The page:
Bound by Interpol membership Poland detains Ukrainian activist

Ihor Mazur, a Ukrainian veteran of the ongoing conflict between Ukraine and Russian-backed separatists in Donbas, Eastern Ukraine, has been detained by Polish Border Guards at a Polish-Ukrainian border-crossing, Poland’s Radio Information Agency (IAR) reported.

“In accordance with the applicable provisions, after having received information from Interpol, Poland was obliged to detain the Ukrainian citizen,” said the Polish Foreign Ministry’s spokeswoman Ewa Suwara.

Bound by Poland’s membership of the International Criminal Police Organization (Interpol), Polish law enforcement stopped Mr Mazur in line with an Interpol arrest warrant issued by Russia, which has been a member of the organisation since September 1990.

“Poland is not the party responsible for issuing the arrest warrant but Russia is,” said Ms Suwara, adding that “the case of the detainee will soon be considered by an independent court based on law provisions and a scrutinous analysis. The Ukrainian consul in Poland has had his contact with the detained individual assured. The detainee has the right of legal defence. Poland remains in contact with Ukrainian counterparts with regards to this matter.”

According to the Ukrainian Ombudswoman Lyudmyla Denisova, Ihor Mazur was detained because the Russian Federation issued an Interpol arrest warrant. Ms Denisova contacted the Ukrainian Foreign Ministry asking it to undertake steps towards setting Mr Mazur free.

For its part, the Ukrainian Interfax-Ukraine News Agency wrote that whether Mr Mazur will be extradited to Russia is to be decided by a court in the Polish city of Chełm on November 11.

Poland’s news website Onet wrote that “Interpol arrest warrants have been a popular stratagem applied by authoritarian regimes against inconvenient individuals. Based on fabricated evidence, regimes usually enter such people in Interpol’s databases. In such cases, other [member] states are obliged to detain these individuals – something that usually occurs at border-crossings.”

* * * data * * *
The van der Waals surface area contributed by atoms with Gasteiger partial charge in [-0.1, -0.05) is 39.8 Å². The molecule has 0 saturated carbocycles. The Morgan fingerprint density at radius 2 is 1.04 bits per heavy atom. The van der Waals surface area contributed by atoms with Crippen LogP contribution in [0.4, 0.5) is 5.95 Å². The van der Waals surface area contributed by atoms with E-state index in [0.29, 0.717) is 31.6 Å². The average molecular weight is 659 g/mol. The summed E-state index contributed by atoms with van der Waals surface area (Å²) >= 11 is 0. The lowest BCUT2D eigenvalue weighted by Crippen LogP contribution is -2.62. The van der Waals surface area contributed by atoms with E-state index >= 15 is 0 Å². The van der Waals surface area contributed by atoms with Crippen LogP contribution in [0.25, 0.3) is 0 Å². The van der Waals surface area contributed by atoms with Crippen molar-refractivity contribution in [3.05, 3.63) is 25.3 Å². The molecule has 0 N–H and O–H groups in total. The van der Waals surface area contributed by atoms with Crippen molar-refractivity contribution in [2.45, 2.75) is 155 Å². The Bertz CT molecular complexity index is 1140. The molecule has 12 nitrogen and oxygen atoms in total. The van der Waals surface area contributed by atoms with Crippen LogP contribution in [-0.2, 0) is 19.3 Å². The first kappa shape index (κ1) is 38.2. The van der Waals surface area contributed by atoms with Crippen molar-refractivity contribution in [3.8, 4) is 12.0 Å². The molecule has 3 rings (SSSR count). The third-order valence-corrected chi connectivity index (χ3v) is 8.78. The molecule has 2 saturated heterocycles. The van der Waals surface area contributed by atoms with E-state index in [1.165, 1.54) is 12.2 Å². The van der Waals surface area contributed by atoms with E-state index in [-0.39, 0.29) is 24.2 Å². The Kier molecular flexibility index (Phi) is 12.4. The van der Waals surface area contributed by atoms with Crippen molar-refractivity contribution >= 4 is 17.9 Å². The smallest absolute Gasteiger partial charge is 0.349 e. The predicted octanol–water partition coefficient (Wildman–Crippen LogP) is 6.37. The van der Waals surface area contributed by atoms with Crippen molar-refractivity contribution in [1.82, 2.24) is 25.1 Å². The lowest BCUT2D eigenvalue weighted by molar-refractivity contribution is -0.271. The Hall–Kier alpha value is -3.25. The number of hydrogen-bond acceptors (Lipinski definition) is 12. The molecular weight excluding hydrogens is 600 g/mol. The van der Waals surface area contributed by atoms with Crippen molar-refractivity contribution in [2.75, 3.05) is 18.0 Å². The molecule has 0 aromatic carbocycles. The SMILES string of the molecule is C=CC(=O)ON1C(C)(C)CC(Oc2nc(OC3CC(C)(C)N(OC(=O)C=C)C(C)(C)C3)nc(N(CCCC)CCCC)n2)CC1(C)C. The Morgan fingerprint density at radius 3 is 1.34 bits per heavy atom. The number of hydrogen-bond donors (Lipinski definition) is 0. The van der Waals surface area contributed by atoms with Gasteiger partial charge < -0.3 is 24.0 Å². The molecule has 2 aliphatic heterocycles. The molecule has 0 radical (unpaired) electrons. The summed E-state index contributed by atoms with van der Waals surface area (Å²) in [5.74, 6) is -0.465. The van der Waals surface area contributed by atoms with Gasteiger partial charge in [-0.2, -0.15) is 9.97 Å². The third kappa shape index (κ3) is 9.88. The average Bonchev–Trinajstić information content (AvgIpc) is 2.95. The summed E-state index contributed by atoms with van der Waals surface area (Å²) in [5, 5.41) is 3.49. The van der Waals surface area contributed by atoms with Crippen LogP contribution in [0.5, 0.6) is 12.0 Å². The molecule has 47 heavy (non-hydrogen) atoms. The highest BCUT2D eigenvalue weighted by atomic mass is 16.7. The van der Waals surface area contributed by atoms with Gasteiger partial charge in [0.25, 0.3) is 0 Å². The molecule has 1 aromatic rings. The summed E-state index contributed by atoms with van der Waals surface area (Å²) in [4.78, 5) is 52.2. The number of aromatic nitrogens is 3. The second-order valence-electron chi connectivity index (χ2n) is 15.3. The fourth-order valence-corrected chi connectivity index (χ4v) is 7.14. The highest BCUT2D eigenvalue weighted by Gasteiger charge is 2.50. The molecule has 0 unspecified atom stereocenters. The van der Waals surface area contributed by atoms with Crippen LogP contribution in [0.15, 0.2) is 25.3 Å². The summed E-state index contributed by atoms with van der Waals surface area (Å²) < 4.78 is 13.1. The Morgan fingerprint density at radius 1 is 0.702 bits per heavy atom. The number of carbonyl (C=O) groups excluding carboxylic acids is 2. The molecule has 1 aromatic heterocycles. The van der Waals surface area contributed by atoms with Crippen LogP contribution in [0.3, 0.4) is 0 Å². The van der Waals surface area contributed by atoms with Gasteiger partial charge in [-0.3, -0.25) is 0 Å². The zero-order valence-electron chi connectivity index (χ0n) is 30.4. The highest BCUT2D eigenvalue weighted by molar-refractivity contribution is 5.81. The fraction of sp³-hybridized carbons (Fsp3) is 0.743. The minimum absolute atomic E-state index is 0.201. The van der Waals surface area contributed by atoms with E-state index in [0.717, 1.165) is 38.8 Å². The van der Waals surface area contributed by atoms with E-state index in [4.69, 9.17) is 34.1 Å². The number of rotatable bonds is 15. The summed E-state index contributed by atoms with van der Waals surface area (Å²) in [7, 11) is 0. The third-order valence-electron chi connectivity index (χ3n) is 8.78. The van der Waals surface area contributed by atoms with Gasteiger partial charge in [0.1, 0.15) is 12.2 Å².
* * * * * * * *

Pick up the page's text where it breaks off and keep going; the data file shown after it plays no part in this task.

The website claims that Turkish President Recep Tayyip Erdogan’s administration “filed motions to Interpol asked it to put 60,000 people in its databases after the failure of the [July 15/16, 2016] coup. Russia has also been breaking records in terms of the number of people it reported to Interpol.”

A Ukrainian patriot, nationalist and historian, a website providing Polish-language news on events occurring in Ukraine, Belarus, Russia and the Baltic States, described Ihor Mazur as a corporal in the army of Ukraine, Ukrainian nationalist on the one hand and an ardent proponent of the Intermarium, which is a broad concept of an alliance of countries stretched between the Baltic, the Black and the Mediterranean Seas.

“I am a patriot,” Mr Mazur told in November 2017, adding that Poles and Ukrainians are divided by their “histories and Russian propaganda… When Ukrainians go against Poles or vice-versa, it is a win for Moscow… What Russia dreads most is Ukrainian-Polish friendship!”

According to the IAR, Mr Mazur is a member of a nationalist Ukrainian National Assembly – the Ukrainian People's Self-Defence (UNA-UNSO) organisation.